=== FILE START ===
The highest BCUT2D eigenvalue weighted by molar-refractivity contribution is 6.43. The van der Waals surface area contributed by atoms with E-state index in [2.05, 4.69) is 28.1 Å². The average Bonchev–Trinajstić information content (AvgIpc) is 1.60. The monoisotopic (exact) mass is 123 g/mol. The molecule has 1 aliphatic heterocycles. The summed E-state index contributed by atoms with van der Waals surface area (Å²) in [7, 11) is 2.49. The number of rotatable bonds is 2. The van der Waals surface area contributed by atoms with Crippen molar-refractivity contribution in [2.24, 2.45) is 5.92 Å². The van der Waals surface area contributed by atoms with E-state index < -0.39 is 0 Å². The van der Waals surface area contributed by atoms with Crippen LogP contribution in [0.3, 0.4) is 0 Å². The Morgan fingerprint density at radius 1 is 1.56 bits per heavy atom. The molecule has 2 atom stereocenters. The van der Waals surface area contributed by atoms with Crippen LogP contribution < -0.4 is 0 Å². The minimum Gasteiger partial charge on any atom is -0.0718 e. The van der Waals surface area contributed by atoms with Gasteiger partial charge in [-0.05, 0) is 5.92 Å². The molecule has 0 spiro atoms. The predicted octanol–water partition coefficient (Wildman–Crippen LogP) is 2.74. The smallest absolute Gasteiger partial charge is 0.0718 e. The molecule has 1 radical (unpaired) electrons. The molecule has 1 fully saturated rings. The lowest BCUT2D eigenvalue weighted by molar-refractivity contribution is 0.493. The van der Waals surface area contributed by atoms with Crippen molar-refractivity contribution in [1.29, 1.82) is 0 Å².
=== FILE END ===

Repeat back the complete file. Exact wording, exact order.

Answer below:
The highest BCUT2D eigenvalue weighted by molar-refractivity contribution is 6.43. The van der Waals surface area contributed by atoms with E-state index in [2.05, 4.69) is 28.1 Å². The average Bonchev–Trinajstić information content (AvgIpc) is 1.60. The monoisotopic (exact) mass is 123 g/mol. The molecule has 1 aliphatic heterocycles. The summed E-state index contributed by atoms with van der Waals surface area (Å²) in [7, 11) is 2.49. The number of rotatable bonds is 2. The van der Waals surface area contributed by atoms with Crippen molar-refractivity contribution in [2.24, 2.45) is 5.92 Å². The van der Waals surface area contributed by atoms with E-state index < -0.39 is 0 Å². The van der Waals surface area contributed by atoms with Crippen LogP contribution in [0.3, 0.4) is 0 Å². The Morgan fingerprint density at radius 1 is 1.56 bits per heavy atom. The molecule has 2 atom stereocenters. The van der Waals surface area contributed by atoms with Crippen LogP contribution < -0.4 is 0 Å². The minimum Gasteiger partial charge on any atom is -0.0718 e. The van der Waals surface area contributed by atoms with Gasteiger partial charge in [-0.05, 0) is 5.92 Å². The molecule has 0 spiro atoms. The predicted octanol–water partition coefficient (Wildman–Crippen LogP) is 2.74. The smallest absolute Gasteiger partial charge is 0.0718 e. The molecule has 1 radical (unpaired) electrons. The molecule has 1 fully saturated rings. The lowest BCUT2D eigenvalue weighted by molar-refractivity contribution is 0.493. The van der Waals surface area contributed by atoms with Crippen molar-refractivity contribution in [1.29, 1.82) is 0 Å².